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GiveLife.ca

    

PRINT EDITION
Modern in Moore Park
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A novel intervention in a neighbourhood of traditions
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By CAROLYN IRELAND
  
  

Email this article Print this article
Friday, January 12, 2018 – Page H6

276 INGLEWOOD DR.

TORONTO

Asking price: $4,699,900

Taxes: $15,801. 02 (2017)

Lot size: 40 x 125 feet Agent:

Adam Brind, Core Assets Real Estate

THE BACK STORY

Architect Ivan Martinovic and builder Slaven Juricic knew they would need to tread lightly when they decided to set a contemporary dwelling in the storied Toronto enclave of Moore Park.

The area near Mount Pleasant Avenue and St. Clair Avenue East is named for John Thomas Moore, who began preparations for turning the undeveloped land into a new suburb in the late 1800s. Mr. Moore arranged for rail lines to connect the area to the city and oversaw the construction of bridges that span the area's ravines.

The neighbourhood's grand homes were built mainly in Georgian and Tudor style in the early 1900s. Many prominent business and industrial leaders established roots in Moore Park, and even today it's not uncommon for kids and grandkids to purchase houses within walking distance of their original family home.

When Mr. Juricic purchased the property on Inglewood Drive he brought in Mr. Martinovic of Toronto-based Archdesign Group Ltd., to assess the condition of the existing house.

The homes in the affluent neighbourhood were solid to begin with and their owners have tended to take care of them and update them over the years.

"It's very hard to find a complete teardown," Adam Brind of Core Assets Real Estate says.

In the case of No. 276, Mr. Juricic and Mr. Martinovic decided that a renovation of the old dwelling would be too challenging and costly.

"It's a heroic move but you're not really saving an antique sculpture," the architect says.

Mr. Martinovic, who studied architecture in Belgrade, says that Europeans are more open to building modern structures in amongst their ancient buildings.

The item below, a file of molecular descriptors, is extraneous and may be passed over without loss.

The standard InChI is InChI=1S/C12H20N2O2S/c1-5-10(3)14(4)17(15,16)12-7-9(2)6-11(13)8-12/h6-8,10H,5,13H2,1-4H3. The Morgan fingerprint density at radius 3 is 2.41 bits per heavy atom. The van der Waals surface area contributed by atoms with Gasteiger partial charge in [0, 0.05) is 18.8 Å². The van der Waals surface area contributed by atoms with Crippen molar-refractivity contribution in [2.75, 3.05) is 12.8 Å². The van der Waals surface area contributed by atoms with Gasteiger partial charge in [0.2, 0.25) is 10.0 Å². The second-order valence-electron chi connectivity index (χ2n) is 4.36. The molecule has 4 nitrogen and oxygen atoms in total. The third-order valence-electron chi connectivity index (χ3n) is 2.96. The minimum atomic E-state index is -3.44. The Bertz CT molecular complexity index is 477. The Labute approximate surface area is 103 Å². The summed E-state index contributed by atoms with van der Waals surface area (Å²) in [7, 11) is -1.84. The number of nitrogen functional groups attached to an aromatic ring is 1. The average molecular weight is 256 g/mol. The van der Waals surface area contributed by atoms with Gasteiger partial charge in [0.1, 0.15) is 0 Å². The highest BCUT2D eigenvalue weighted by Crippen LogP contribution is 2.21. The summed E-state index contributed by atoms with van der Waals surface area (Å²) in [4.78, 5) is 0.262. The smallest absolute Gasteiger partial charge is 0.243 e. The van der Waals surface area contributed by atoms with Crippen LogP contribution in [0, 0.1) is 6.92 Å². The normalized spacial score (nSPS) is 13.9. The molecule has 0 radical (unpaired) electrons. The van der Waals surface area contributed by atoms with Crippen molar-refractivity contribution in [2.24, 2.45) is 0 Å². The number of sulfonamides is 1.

While tastes are beginning to shift in Canada, he finds it perplexing that Torontonians are still quite staid when it comes to architecture.

"In my mind, it's interesting that architecture is one of the few areas where they cloak themselves in 19th-century and early 20th-century ideas. I don't understand nostalgia focused on architecture when they drive a modern-looking car and use a modern-looking phone."

Mr. Juricic and Mr. Martinovic decided to design a house that would have the modern flourishes and connection to the outdoors that suit a young family.

They also wanted to maximize the sunlight and take advantage of the southern exposure in the rear. The project marks the fourth that the two have done together since 2009.

The architect and builder decided to work within the confines of the zoning by-laws instead of adding time and complications by seeking regulatory approval for a larger or taller house, Mr. Martinovic says. That way, they could also avoid a fight with neighbours and officials about the style of the exterior.

"There's a slant towards a very traditional approach," Mr. Martinovic says of the regulatory process.

THE NEW HOUSE

The pair aimed to build a residence that is modern in appearance but not jarringingly different from the surrounding houses.

Mr. Juricic, who lives in the house with his wife and two children, points to the slanted roof and the dark brick on the exterior as more traditional elements that help the structure to blend in.

Mr. Martinovic says he started with an interior layout that would work well for a family of four.

"If this doesn't work, nothing outside will really matter much."